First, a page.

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Finland, USA to sign defense cooperation agreement

Vehicles of Finnish police are seen parked at the re-opened Vaalimaa border checkpoint between Finland and Russia in Virolahti, Finland, on Dec. 14, 2023.

Vehicles of Finnish police are seen parked at the re-opened Vaalimaa border checkpoint between Finland and Russia in Virolahti, Finland, on Dec. 14, 2023.

Lehtikuva/Heikki Saukkomaa/via REUTERS

Early next week, the United States will sign a Defense Cooperation Agreement with Finland, which shares an 830-mile (1,340 km) border with Russia.

But Finland already joined NATO earlier this year, ditching its decades of non-alignment in the wake of Russia’s invasion of Ukraine. So what gives?


The problem is that while NATO is big and powerful, it’s also consensus-driven and slow. Moving its resources around takes time – a luxury that Finland might not have in the event of Russian aggression.

The new deal – which still requires ratification by lawmakers in both countries – would enable the US to move military equipment and troops to Finland much more quickly, something that would be “vital in a crisis," according to Finland's Foreign Minister Elina Valtonen.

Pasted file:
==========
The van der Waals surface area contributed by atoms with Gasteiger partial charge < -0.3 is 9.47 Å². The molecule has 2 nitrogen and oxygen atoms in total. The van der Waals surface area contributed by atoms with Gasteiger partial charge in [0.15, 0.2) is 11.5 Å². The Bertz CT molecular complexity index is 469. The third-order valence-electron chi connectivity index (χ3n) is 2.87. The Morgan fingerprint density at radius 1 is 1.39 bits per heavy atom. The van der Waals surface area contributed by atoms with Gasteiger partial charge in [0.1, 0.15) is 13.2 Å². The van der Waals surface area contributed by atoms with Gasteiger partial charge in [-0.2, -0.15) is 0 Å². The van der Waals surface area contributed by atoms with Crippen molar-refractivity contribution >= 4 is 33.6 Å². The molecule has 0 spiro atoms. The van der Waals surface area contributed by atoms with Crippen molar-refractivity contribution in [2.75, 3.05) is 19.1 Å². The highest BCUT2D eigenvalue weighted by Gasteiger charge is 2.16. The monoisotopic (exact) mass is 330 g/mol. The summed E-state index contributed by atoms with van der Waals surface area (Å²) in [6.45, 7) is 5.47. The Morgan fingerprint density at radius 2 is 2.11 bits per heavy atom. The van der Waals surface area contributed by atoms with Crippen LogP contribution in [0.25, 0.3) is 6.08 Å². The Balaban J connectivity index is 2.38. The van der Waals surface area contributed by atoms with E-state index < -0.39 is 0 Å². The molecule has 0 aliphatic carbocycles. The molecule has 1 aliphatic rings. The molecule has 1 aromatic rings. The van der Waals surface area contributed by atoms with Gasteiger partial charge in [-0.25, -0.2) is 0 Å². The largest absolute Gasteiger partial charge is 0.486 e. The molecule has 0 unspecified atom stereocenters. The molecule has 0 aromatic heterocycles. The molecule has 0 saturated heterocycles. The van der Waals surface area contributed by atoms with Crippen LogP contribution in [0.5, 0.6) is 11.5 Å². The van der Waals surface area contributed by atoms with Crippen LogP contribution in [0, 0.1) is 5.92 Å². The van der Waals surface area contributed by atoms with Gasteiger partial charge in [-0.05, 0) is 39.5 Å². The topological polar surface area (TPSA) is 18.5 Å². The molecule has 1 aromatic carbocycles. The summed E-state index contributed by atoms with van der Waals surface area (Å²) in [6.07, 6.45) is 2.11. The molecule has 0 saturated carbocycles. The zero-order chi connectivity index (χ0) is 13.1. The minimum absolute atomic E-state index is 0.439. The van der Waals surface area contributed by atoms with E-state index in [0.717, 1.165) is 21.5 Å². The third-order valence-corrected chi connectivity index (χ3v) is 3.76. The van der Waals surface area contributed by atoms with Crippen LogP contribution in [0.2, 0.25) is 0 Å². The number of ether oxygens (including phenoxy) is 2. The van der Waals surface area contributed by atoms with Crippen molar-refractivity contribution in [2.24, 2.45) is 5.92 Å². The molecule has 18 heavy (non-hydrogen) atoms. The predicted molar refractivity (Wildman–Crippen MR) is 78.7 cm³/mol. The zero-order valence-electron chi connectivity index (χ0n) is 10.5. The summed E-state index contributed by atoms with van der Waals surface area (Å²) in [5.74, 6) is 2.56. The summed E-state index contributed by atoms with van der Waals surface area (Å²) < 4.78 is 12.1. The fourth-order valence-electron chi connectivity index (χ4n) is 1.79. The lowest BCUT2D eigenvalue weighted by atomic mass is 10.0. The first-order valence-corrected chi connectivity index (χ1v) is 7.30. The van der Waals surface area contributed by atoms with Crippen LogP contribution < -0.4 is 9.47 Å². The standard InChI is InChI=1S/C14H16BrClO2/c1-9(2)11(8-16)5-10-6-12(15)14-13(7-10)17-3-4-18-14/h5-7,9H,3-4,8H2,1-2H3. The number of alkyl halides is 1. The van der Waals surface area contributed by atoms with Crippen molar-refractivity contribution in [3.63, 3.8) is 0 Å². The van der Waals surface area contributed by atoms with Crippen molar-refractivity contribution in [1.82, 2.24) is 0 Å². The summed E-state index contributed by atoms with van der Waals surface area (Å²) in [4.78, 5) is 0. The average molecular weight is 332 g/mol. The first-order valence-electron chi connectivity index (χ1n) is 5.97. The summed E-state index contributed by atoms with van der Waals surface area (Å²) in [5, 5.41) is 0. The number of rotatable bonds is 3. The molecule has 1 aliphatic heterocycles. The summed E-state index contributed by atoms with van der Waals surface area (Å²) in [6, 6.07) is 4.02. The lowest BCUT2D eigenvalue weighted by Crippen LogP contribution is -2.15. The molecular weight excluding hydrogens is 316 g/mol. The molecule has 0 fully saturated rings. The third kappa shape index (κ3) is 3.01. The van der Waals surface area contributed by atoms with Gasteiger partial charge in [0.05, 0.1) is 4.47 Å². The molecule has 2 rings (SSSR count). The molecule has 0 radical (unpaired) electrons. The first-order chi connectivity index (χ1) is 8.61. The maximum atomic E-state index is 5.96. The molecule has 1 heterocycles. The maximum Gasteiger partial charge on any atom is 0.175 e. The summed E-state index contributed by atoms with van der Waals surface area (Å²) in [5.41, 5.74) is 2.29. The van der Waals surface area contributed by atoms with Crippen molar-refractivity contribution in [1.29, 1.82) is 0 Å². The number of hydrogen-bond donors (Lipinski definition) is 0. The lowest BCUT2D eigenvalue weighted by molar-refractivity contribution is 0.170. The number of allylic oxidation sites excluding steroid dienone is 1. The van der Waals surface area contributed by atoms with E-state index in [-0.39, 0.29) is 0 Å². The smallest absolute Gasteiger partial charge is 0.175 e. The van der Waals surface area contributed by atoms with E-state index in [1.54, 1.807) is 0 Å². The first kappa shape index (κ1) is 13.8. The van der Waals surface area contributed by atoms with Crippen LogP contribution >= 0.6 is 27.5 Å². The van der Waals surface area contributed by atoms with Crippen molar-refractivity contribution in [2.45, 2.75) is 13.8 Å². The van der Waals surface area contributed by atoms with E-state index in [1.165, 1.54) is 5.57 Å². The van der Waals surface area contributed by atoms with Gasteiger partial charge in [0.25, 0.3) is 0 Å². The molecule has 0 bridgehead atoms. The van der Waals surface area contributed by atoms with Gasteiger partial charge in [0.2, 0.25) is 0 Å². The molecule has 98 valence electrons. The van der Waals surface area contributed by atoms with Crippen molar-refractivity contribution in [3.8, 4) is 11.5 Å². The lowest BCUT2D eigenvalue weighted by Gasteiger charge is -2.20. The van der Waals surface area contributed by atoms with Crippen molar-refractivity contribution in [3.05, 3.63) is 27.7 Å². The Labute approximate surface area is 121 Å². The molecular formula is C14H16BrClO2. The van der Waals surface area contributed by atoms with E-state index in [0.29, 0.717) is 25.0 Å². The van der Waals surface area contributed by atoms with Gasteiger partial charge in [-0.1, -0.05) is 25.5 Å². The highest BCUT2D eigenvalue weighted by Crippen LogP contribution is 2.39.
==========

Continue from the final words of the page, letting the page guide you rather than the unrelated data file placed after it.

The US already has a similar agreement in place with Finland’s neighbor Sweden – whose own NATO accession keeps stumbling over Turkish objections – and more than half a dozen other NATO members concerned about the risk of Russian revanchism.

All of which confirms the Russian president as, among other things, Salesman of the Year for NATO membership and bilateral US security pacts. Well done, Vladimir!

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